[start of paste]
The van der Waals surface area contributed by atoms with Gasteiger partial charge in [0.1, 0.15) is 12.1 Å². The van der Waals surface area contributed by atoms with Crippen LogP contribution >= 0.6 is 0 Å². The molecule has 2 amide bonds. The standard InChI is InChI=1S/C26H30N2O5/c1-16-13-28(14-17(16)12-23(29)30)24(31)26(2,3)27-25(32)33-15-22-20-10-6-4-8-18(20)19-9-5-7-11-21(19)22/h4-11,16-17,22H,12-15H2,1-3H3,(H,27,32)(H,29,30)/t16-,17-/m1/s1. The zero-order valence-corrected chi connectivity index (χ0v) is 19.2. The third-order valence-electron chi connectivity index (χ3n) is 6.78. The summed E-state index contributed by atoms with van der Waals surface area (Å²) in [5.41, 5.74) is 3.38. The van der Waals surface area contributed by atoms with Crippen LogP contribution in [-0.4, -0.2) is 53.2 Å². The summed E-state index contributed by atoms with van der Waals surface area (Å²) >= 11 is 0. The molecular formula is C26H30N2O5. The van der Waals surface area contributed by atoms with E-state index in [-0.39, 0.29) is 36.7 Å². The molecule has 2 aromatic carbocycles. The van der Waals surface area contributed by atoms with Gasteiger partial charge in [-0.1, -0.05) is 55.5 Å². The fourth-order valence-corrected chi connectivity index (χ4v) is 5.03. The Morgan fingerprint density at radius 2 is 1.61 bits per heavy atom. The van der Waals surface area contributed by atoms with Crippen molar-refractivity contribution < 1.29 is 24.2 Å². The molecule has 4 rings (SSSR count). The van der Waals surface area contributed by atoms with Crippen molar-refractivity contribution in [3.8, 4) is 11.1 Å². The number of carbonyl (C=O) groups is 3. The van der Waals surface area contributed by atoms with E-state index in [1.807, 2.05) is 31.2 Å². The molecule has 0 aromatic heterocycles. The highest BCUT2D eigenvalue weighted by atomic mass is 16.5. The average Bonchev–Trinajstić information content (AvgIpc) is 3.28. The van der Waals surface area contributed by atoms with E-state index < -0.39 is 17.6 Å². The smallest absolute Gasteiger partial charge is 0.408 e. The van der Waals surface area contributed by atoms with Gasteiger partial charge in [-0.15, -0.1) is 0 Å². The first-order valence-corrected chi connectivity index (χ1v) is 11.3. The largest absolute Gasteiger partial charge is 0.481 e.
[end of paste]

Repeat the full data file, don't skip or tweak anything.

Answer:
The van der Waals surface area contributed by atoms with Gasteiger partial charge in [0.1, 0.15) is 12.1 Å². The van der Waals surface area contributed by atoms with Crippen LogP contribution >= 0.6 is 0 Å². The molecule has 2 amide bonds. The standard InChI is InChI=1S/C26H30N2O5/c1-16-13-28(14-17(16)12-23(29)30)24(31)26(2,3)27-25(32)33-15-22-20-10-6-4-8-18(20)19-9-5-7-11-21(19)22/h4-11,16-17,22H,12-15H2,1-3H3,(H,27,32)(H,29,30)/t16-,17-/m1/s1. The zero-order valence-corrected chi connectivity index (χ0v) is 19.2. The third-order valence-electron chi connectivity index (χ3n) is 6.78. The summed E-state index contributed by atoms with van der Waals surface area (Å²) in [5.41, 5.74) is 3.38. The van der Waals surface area contributed by atoms with Crippen LogP contribution in [-0.4, -0.2) is 53.2 Å². The summed E-state index contributed by atoms with van der Waals surface area (Å²) >= 11 is 0. The molecular formula is C26H30N2O5. The van der Waals surface area contributed by atoms with E-state index in [-0.39, 0.29) is 36.7 Å². The molecule has 2 aromatic carbocycles. The van der Waals surface area contributed by atoms with Gasteiger partial charge in [-0.1, -0.05) is 55.5 Å². The fourth-order valence-corrected chi connectivity index (χ4v) is 5.03. The Morgan fingerprint density at radius 2 is 1.61 bits per heavy atom. The van der Waals surface area contributed by atoms with Crippen molar-refractivity contribution < 1.29 is 24.2 Å². The molecule has 4 rings (SSSR count). The van der Waals surface area contributed by atoms with Crippen molar-refractivity contribution in [3.8, 4) is 11.1 Å². The number of carbonyl (C=O) groups is 3. The van der Waals surface area contributed by atoms with E-state index in [1.807, 2.05) is 31.2 Å². The molecule has 0 aromatic heterocycles. The highest BCUT2D eigenvalue weighted by atomic mass is 16.5. The average Bonchev–Trinajstić information content (AvgIpc) is 3.28. The van der Waals surface area contributed by atoms with E-state index < -0.39 is 17.6 Å². The smallest absolute Gasteiger partial charge is 0.408 e. The van der Waals surface area contributed by atoms with Gasteiger partial charge in [-0.15, -0.1) is 0 Å². The first-order valence-corrected chi connectivity index (χ1v) is 11.3. The largest absolute Gasteiger partial charge is 0.481 e.